I spent some time thinking about pattern and design lines today, and the thoughtful comments that people offered on my last post (thanks!). In particular, I was thinking about Janet’s suggestion not to disturb the vertical lines in the fabric. Princess seams would disturb the vertical line more than darts, and would also pose the difficult problem of matching stripes. I managed it in my brown silk-cashmere jacket but it took careful pattern placement, careful sewing, and considerable fudging at the end to make it work. It would be much less trouble, and less disruptive to the line of the coat, to shape it with waist darts of some sort.
Along the same lines, flaring the garment would disrupt the natural fall of the stripe from top to bottom. I also didn’t particularly like the look in the muslin – it made me look way bigger because of the bulk of the fabric, and that was in muslin! So I think I’ve decided to eliminate the flare.
So this left me looking for a darted, semi-fitted coat or jacket pattern. (A straight from the shoulder cut would make me look bulky – I know this from experience! – so I decided on a semi-fitted pattern.) I went through the websites of the four major patternmaking companies, only to discover that virtually all jackets/coat patterns had princess lines! I started wondering whether I was barking up the wrong tree, since virtually all patterns had princess seams.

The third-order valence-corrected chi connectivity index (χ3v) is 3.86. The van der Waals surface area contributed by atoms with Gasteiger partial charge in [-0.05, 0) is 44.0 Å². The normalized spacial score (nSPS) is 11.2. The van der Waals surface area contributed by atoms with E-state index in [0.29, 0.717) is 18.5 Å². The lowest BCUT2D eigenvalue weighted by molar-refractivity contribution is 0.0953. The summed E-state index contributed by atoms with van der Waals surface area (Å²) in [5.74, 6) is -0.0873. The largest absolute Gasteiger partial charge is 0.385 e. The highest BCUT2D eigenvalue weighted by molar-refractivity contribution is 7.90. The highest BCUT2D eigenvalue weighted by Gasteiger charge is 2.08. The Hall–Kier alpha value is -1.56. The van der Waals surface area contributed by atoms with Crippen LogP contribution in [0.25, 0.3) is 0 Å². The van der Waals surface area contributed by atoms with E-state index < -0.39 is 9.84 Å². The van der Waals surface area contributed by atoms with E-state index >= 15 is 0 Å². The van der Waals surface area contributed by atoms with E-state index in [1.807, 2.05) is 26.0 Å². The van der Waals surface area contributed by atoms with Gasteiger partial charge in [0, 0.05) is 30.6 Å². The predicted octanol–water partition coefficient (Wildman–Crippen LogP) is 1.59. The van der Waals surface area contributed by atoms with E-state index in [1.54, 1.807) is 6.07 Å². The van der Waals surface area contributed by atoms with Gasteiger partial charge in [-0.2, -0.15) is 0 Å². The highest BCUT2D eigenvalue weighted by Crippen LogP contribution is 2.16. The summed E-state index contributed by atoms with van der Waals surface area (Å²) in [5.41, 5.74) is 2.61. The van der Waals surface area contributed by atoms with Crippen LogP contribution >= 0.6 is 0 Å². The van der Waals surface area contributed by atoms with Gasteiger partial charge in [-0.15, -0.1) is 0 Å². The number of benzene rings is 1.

Then I had a burst of inspiration and looked in my closet. Sure enough, most of the jackets had princess lines…EXCEPT the ones with stripes! Those had darts. Darts and stripes went together well. I was on the right track.
Of course, this left me with no patterns. I whipped out my handy copy of Patternmaking for Fashion Design by Helen Joseph-Armstrong (a comprehensive reference if I ever saw one) and flipped through it. It was pretty clear but also fairly complicated, and I was not looking forward to the several hours it would take me to figure it out, then draft a pattern that might or might not fit.
Then I remembered that I had shelled out $200 awhile back for some pretty cool pattern drafting software: Celebrations 3 from Wild Ginger. Basically you enter in a bunch of measurements and then select from a broad range of styles available (body, collar, sleeves, etc.). It generates a pattern which is designed to your measurements and could therefore be used with no alterations.
So, behold the result of a few minutes at the computer, fiddling with options:
This is a panel cut, meaning there’s three panels on each side: a front, a back, and a side/underarm panel. I liked the look of this – it maximizes the width of the front panel, and only has one small horizontal dart to interrupt the line. I think it will work well.
So now it’s time to sew up Yet Another Muslin, and see if I like the shape of this coat better. (It’s a good thing I bought an entire bolt of muslin, back when it was on sale for 99 cents a yard!)
If I like it, it’s time to start sewing! (The Practice Outfit, that is.)